2. Blazer

     /  12th February 2019

    thanks for ..nothing ..Dr Jiang.

    • High Flying Duck

       /  12th February 2019

      Dr Jiang is in opposition – he is not doing anything. Which I guess puts him on a par with Jacinda.

      • PartisanZ

         /  12th February 2019

        The Opposition are “not doing anything”!???

        HFD the stand-up comedian!

        You should see the billboards all over the Far North, Northland & Whangarei, the half-page ads in nearly every newspaper, their messages constantly uttered and reiterated by Mayors, District & Regional Councillors … “Four Lanes” … “Four Lanes” … “Four Lanes” …

        And they continue to strongly influence the MSM … special Blue ‘lift out’ sections …

        (Have you noticed how common a predominance of Blue is in the Real Estate sector of the economy?)

        David, I’d say she’s more like recalibrating years of kow-towing to China by Shipley, Clark & Key to try and make it work …

        • David

           /  12th February 2019

          An example of the recalibrating ? given this is our most important trade partner and a lot of jobs depend on this trade shouldnt the electorate be made aware of this secret goings on.

      • Blazer

         /  12th February 2019

        Dr Jiang would make a good replacement for Mr would curry favour 😁,with the Chinese,he would not talk to English speaking journo’s and he is…inscrutable.😉

        • Kitty Catkin

           /  12th February 2019

          The old inscutable Oriental cliche again.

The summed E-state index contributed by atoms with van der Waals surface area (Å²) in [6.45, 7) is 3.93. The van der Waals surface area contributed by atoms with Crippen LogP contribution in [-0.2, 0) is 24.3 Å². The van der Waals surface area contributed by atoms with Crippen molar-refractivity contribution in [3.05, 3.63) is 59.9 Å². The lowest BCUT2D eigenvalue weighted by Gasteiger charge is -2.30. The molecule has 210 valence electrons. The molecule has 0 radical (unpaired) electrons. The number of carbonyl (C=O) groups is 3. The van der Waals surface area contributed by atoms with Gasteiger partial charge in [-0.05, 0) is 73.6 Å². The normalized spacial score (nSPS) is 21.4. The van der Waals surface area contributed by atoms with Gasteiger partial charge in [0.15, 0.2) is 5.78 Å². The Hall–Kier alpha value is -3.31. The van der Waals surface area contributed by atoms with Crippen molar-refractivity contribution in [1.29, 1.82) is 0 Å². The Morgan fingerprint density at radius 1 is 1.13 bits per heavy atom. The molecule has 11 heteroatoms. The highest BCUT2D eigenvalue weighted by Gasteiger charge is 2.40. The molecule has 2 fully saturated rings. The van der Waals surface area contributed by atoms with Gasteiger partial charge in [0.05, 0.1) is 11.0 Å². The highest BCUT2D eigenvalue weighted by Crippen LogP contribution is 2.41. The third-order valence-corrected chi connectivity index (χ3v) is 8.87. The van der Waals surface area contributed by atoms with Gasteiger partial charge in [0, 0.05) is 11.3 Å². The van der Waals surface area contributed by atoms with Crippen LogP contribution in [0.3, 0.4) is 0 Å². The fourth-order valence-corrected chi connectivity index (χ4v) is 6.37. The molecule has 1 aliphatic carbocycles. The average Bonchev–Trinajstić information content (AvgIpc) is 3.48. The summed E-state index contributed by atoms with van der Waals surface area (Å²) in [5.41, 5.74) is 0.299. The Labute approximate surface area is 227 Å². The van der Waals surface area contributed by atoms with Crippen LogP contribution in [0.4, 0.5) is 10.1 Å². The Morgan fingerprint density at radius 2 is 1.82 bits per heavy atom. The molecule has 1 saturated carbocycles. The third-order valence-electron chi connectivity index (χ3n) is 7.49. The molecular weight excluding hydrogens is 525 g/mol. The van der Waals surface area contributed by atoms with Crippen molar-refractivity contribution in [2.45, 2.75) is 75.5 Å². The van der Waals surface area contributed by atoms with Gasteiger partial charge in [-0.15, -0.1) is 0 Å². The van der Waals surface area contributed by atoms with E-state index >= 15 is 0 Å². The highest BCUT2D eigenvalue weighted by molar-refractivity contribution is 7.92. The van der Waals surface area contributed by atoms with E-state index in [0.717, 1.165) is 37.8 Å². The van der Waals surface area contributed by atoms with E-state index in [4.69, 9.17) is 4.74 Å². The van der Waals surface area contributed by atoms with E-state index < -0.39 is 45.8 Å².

You are also giving him credit for far too much power.

  3. Al-

     /  12th February 2019

    China is regressing as a country. China was more open in 2006 and when FTA was signed. Many said increasing trade would liberalise countries whereas China has become more authoritarian over last 10 years after such a good start.

    • Corky

       /  12th February 2019

      Very true. It’s surprising some commentators haven’t realised this. China is closing shop. My guess is they can’t have progressive liberal growth and communism working side by side.

      That’s a dangerous gamble for China to play though. The more repressive a countries regime, the bigger the bang when the population revolt.

      Especially a population becoming used to Western ways.

      • Gerrit

         /  12th February 2019

        More than just closing shop. Very internally focused to control it’s population as well. Perhaps the communist leadership is feeling undercurrents of dissent?


        More importantly how quick will other (western or eastern) governments try and control their populations by similar technology?

        • Corky

           /  12th February 2019